Thursday, September 21

The Shape of Things – Park Theatre

My first introduction to playwright Neil LaBute’s work was Fat Pig, which premiered in London in 2008 and depicts the story of a shallow man who works in a testosterone fuelled corporate environment and falls in love, to his shame, with a plus-sized woman. There are definite parallels to be drawn between the two plays, which both feature two male and two female characters and centre around relationships, appearances and challenging ideologies and examine how far we will – or won’t – go for love.

The play opens with the meet cute of Evelyn (Amber Anderson), a confident, headstrong art student and Adam (Luke Newton), a meek rather geeky English student in the art gallery where Adam works part time. As they begin dating, we see early indications of Adam’s Grease-style glow up, as directed by Evelyn, which become gradually more apparent as the first act progresses. Newton’s comedic timing is bang on and yet he brings a hapless innocence and likeability to the part – as an audience we feel protective of him which makes the drama all the more affecting as it plays out. Evelyn in contrast is standoffish, and with this being Anderson’s stage debut (although her film and television credits are extensive) I was sometimes unsure if I was witnessing her own or her character’s discomfort.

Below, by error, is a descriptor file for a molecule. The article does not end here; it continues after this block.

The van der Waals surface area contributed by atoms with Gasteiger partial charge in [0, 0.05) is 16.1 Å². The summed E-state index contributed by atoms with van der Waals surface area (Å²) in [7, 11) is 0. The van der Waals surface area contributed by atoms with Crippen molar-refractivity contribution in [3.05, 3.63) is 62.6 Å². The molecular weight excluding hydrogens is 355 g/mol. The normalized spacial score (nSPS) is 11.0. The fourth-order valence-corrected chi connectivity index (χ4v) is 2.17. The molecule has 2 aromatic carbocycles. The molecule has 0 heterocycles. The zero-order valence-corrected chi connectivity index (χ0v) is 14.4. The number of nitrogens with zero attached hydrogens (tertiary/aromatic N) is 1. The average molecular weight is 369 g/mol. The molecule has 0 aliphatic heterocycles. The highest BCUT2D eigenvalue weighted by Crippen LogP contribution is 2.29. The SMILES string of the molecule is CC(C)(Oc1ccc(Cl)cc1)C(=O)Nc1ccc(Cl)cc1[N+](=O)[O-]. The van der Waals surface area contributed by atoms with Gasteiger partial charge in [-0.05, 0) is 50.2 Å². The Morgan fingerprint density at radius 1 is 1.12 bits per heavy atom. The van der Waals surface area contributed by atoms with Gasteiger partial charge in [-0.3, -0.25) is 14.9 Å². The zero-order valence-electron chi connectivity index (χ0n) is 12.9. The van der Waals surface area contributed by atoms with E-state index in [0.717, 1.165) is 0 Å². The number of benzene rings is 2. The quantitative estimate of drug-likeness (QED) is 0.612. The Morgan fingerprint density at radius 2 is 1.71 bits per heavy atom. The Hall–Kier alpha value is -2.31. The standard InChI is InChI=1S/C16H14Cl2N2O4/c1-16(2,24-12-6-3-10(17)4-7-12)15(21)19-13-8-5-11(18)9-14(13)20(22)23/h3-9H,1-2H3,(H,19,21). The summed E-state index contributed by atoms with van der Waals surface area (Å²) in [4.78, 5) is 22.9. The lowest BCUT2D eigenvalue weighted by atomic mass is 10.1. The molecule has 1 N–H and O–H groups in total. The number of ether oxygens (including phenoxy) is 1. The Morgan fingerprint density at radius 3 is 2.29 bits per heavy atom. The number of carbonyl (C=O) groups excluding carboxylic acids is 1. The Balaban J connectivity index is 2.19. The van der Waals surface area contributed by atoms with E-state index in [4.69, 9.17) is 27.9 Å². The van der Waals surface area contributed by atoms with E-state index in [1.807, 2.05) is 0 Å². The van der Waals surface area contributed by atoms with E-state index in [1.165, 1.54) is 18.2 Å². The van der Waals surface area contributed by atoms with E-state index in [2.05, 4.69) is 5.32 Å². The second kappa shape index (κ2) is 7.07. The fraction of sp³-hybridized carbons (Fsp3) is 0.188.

The small stage is used considerately, with the action focused towards the back to allow everyone a good view and with a masterful multifunctioning backdrop that frames everything beautifully – almost like a canvas. The lighting is subtle but smart, summoning up a clinical medical waiting room and then moving to a sunlit park. The music is perfectly pitched for the era and featured some of my child-of-the-90s favourites (thank you) – and the play is sprinkled with 90s culture; like Evelyn calling Adam ‘Grasshopper’ like Mr Miyagi in the Karate Kid – a reference so popular I know it and I haven’t even seen the Karate Kid. But the music is put to greater use also supports scene changes and mini-vignettes which progress the story in a matter of wordless seconds.

By the second act (which follows what I thought was an unusually long interval), Evelyn’s influence over Adam is painfully apparent, and the ripples from their relationship are affecting Adam’s friends, recently engaged Phillip (Majid Mehdizadeh-Valoujerdy) and Jenny (Carla Harrison-Hodge). Mehdizadeh-Valoujerdy’s blunt, obnoxious Phillip is the perfect contrast to Anderson’s cool and collected Evelyn, with Anderson really finding her flow now and giving Evelyn a mysterious and captivating allure. Newton’s Adam continues to win hearts as we see his physical and emotional transformation; becoming less and less familiar to his friends and unrecognisable to the man we first saw at the start of act one. The final scenes elicited some genuine gasps from the audience; the drama in The Shape of Things just keeps gently rolling and the tension by the end was palpable. This is a performance that deserved the enthusiast applause that it received last night. It plays until 1st July at the Park Theatre and I would (and will be) energetically recommending it to anyone in the mood for an evening of smart, witty, polished theatre.

Reviewer: Zoё Meeres

Reviewed: 30th May 2023

North West End UK Rating:

Rating: 4 out of 5.